Geely deal shows overseas investment backs economy

By Chen Gong Source:Global Times Published: 2018/3/13 22:18:41

Illustration: Luo Xuan/GT


When Li Shufu, chairman of Chinese carmaker Geely, bought nearly 10 percent of Daimler, the parent company of Mercedes-Benz, becoming the largest single shareholder, there was much talk at home and abroad. Pressure and excitement came together with jealousy and fear.

The real controversy is actually about funding. The situation is: If Li uses domestic funds, he will encounter trouble; if he uses overseas funds, it will be better, because it would be none of China's business.

Such opinions are dangerous, and the policies that result from them are even more dangerous. Policy, not money, is the real problem.

The world situation is undergoing drastic and radical changes. In the past, China participated in the global market mainly through trade. Therefore, the problem of international trade deficits always plagued China's economic and trade relations with other countries.

The deficits have always been a bargaining chip for countries, especially the US and Europe, which has become a big headache for China's policymakers. To balance this relationship, China has even purchased the government bonds of other countries for a long time, resulting in the amount of US Treasury bond holdings by China experiencing a rapid expansion.

China must be aware of three coming changes.

First, achieving a balance in international trade is getting more and more difficult. We must find new approaches. Buying a few high-technology products and holding the bonds of various countries is no longer useful.

Second, the real economy is going out into the world, so we must find ways that can be widely accepted to achieve participation in the world market. The real economy of China has risen. However, simple methods of "selling products" can't be used. It is necessary to find a proper path in terms of better participation in the world market.

Third, we must consider the actual use of capital in the real economy. The real economy enables industrial capital's power to exert its value and effectiveness in the international market.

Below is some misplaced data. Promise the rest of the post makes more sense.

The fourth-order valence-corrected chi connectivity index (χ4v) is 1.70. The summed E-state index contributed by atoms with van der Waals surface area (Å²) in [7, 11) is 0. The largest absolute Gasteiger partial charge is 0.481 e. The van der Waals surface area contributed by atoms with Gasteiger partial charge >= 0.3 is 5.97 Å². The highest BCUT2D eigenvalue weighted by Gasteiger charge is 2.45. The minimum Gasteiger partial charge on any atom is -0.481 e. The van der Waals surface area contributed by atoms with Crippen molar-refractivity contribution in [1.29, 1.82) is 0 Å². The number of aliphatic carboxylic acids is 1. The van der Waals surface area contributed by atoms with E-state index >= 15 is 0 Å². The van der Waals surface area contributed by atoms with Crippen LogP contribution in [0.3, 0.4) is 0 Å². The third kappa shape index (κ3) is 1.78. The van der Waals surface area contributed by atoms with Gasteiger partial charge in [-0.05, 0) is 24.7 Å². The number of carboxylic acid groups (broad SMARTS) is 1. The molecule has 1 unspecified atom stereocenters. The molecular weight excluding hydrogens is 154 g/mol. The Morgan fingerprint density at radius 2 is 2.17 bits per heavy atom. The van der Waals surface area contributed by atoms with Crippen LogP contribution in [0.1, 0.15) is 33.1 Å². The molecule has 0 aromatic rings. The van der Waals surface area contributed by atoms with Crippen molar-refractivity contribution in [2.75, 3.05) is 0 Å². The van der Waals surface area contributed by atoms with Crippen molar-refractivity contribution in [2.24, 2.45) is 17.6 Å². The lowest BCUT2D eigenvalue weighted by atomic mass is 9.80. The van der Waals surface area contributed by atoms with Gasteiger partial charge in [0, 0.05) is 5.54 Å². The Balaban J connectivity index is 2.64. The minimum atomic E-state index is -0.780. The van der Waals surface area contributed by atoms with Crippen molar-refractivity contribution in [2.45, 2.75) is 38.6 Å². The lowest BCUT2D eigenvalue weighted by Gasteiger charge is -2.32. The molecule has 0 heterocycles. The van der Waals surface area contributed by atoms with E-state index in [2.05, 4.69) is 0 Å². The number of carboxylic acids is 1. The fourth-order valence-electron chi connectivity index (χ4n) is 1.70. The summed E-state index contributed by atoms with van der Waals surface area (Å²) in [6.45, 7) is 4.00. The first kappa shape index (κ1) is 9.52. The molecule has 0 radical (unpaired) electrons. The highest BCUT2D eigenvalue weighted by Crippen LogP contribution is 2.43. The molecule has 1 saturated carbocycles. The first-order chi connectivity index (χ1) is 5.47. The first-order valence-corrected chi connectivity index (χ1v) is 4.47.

Policy is the key. Drastic changes in the world situation must be taken into account so that innovation can be used to develop a new grand strategy in world markets. Vigorously developing the real economy cannot be empty talk. There must be methods, innovation, support and industrial development. From products to technology, from technology to capital and then to the market, this is the path that must be followed for sound development. It is absolutely necessary to participate in international industrial capital cooperation to upgrade China's real economy and create more scope for development.

Many people are worried about the past, when foreign investment went into buying banks, hotels and real estate.

What happens next depends on China's foreign exchange balance. Moderate adjustment is necessary, but the general direction is unquestionable. China's foreign exchange balance is indeed very important, as is the stability of the yuan's exchange rate. However, these factors can't be viewed from a microscopic angle.

Li's investment in Daimler, even if it is not funded by overseas money, should also be supported. The actual State policy also supports this. Investments blocked by policy have always been capital investments, not investments in the real economy. But improper interpretations in the media have triggered distress and pressure.

Geely's acquisition of Daimler's shares is expected to provide access to Daimler's electric vehicle battery technology, and it is even possible they will establish an electric vehicle joint venture domestically.

Therefore, whether in terms of technology or the market, Li's approach is reasonable. In the future, such overseas investment in the real economy is expected to become a new intermediary for international investment, and it will also become an attractive source of industrial capital cooperation.

Li's investment should be supported, and China's real economy will increasingly become a new intermediary channel for overseas investment.

The author is the chief research fellow with Beijing-based private strategic think tank Anbound.


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